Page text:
between tbe radicals and tbe con
servatives of tbe democratic party.
Last year tbe conservatives bad their
way. Henoe it is quite likely that
in 1908 the Bryan-Johnson -Dunne
wing of the party will be once more
in tbe saddle and will present to the
people a platform demaudiug public
ownership of railways, telegraphs,
telephones and all other utilities.
In that event party lines are likely
to shift. Some radical republicans
are likely to join the democrats aud
the conservative democrats are very
likely to become republicans. But
of the distinct cleavage in the demo
cratic party there can be no question
and it is likely to grow greater in
stead of smaller as time progresses.
All He Has to Live For.
The great Standard Oil magnate
must be getting pretty far down in
the social scale. Even the ministers
haye gone back on him. Poor John:
No stomach, no hair, ne church;
nothing but a half a billion dollars.
Leadville Herald-Democrat.
For RKlfT—40 acres of choice new
land for beets, I>£ miles from Lamar
l>eot dump, good water right. Enquire
of IL F. Cooper, 2 miles west of town.
s2o*ooo just received for farm loans.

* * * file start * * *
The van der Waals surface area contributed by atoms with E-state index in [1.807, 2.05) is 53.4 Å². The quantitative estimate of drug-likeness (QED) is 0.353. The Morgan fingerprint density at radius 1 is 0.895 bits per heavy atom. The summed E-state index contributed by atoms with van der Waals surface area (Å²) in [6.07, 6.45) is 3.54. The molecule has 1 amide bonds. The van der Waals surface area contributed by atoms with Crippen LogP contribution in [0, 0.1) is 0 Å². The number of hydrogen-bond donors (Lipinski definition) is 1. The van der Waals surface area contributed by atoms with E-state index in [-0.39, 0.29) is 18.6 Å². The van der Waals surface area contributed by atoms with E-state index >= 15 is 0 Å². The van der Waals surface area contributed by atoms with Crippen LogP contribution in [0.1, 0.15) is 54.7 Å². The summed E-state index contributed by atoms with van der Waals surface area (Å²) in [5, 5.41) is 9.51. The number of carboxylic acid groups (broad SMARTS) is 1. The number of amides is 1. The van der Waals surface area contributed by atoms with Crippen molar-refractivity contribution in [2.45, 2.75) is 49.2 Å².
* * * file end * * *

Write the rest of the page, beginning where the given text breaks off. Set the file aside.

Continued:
No delays.
L. Wirt Markham.
If you condense the lastl-ten j'years into paragraphs
describing woman’s progress, one of these would be
‘Queen Quality^Shoes."
They are worn today by thousands of women who
find in them the Exact Duplicate of a Custom-Built Shoe, —
the same materials, fit and style, only at less cost. The best
expert cannot tell the difference. To all appearances it is a
custom shoe to ordered measurements. Try it once
Boots $3.00 Oxfords $2.50
Special Styles 50c extra Peat Solar Eyelets need exclusively
Our Queensware Department
Is complete and up-to-date. You can find just what
you were looking for. Come and see for yourself.
Our Prices Are Right
Real Estate, Loan &&
Insurance Agent.
Warburg ] THE FAIR GS)
8 Pages